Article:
The Return of C.Y.A.: The Editorial Board Speaks Out
Originally Published February 3, 2003
SOMEWHERE IN SOUTHEASTERN OHIO – It was with heavy heart that the editorial board of C.Y.A. got back together to ponder the goings on in the local newspaper. It seemed that the Bayatme crisis was again rearing its ugly (and we mean REALLY ugly) head. In light of Bayatme’s positive self-promotion and the continuing divisiveness in the community because of it, C.Y.A. is again putting itself on the line by publishing political absurdity.
Connie Spires, original founder of C.Y.A., feels that C.Y.A. is not about creating new divisiveness. “We are about pointing out the flaws in the current system, and to be a voice for thinking people everywhere. It’s difficult for people to understand the district’s problems, particularly in light of all of the misinformation that is spread around by the current administration. It is true,” she continued, “that divisiveness exists, but this is not new, nor is it caused by our publication.”
Reeve Eeling, another board member continues, “We make people uncomfortable, because we show that the divisiveness exists. For some people, they are only interested in maintaining the status quo. When they read our articles, they can’t just pretend there isn’t a problem by ignoring it.”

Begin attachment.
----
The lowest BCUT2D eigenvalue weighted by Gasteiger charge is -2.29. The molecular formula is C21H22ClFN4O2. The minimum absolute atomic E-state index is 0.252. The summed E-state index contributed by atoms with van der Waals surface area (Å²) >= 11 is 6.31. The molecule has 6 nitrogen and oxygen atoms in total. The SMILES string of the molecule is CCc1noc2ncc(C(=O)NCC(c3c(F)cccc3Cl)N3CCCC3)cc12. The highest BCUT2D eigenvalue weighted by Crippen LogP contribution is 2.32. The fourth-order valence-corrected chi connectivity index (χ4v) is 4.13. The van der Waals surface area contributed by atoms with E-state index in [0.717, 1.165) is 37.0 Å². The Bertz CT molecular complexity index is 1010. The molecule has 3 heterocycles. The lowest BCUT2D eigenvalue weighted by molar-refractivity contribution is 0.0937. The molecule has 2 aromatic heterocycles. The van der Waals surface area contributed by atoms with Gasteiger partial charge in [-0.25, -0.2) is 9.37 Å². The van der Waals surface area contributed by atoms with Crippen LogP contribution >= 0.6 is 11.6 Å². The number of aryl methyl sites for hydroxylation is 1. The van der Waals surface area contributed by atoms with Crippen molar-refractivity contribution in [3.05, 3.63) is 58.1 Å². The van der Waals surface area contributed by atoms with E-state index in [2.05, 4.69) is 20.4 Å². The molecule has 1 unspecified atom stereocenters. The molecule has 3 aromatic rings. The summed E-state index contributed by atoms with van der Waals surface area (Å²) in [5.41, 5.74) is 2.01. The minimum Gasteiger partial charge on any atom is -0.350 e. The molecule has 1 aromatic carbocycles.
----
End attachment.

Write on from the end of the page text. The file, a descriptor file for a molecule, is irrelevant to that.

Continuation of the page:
“Although ignoring it is what they want to do,” continues Heady Berried, associate editor. “The members of Ay Carumba! would love to think that we are causing the problems. But that is to completely ignore the facts. Like they have ever let facts stop them before,” she continued.
Layout editor, Truly Said, has been with the project from the beginning, having been recruited by Spires. “We decided from the beginning that although there were serious issues to be addressed, we should also have some fun. So our website has always been a mix of satire, parody, and just plain goofiness. Hopefully people are entertained as well as educated,” she said.
“As long as people feel the need to use the media to further their own personal agenda at the expense of others, particularly students within our school district, there will always be those who stand up in opposition,” said Spires. “Free speech is one of our most important rights and responsibilities. We will always be a voice raised in the interest of equality and equity.”